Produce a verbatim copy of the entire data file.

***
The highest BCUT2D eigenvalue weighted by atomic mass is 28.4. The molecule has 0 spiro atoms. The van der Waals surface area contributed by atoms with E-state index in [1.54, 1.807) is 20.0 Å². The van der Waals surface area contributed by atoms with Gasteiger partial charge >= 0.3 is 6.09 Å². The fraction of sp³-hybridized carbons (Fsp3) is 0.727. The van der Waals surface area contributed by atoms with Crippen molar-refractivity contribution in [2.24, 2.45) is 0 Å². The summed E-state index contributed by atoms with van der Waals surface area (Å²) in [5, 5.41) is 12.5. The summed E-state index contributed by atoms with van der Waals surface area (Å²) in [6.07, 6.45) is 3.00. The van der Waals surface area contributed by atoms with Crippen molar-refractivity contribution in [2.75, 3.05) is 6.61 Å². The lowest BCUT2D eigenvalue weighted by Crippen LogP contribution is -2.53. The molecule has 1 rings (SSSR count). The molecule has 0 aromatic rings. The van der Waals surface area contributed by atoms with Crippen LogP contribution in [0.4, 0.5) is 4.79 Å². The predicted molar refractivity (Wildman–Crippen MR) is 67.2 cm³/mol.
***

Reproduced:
The highest BCUT2D eigenvalue weighted by atomic mass is 28.4. The molecule has 0 spiro atoms. The van der Waals surface area contributed by atoms with E-state index in [1.54, 1.807) is 20.0 Å². The van der Waals surface area contributed by atoms with Gasteiger partial charge >= 0.3 is 6.09 Å². The fraction of sp³-hybridized carbons (Fsp3) is 0.727. The van der Waals surface area contributed by atoms with Crippen molar-refractivity contribution in [2.24, 2.45) is 0 Å². The summed E-state index contributed by atoms with van der Waals surface area (Å²) in [5, 5.41) is 12.5. The summed E-state index contributed by atoms with van der Waals surface area (Å²) in [6.07, 6.45) is 3.00. The van der Waals surface area contributed by atoms with Crippen molar-refractivity contribution in [2.75, 3.05) is 6.61 Å². The lowest BCUT2D eigenvalue weighted by Crippen LogP contribution is -2.53. The molecule has 1 rings (SSSR count). The molecule has 0 aromatic rings. The van der Waals surface area contributed by atoms with Crippen LogP contribution in [0.4, 0.5) is 4.79 Å². The predicted molar refractivity (Wildman–Crippen MR) is 67.2 cm³/mol.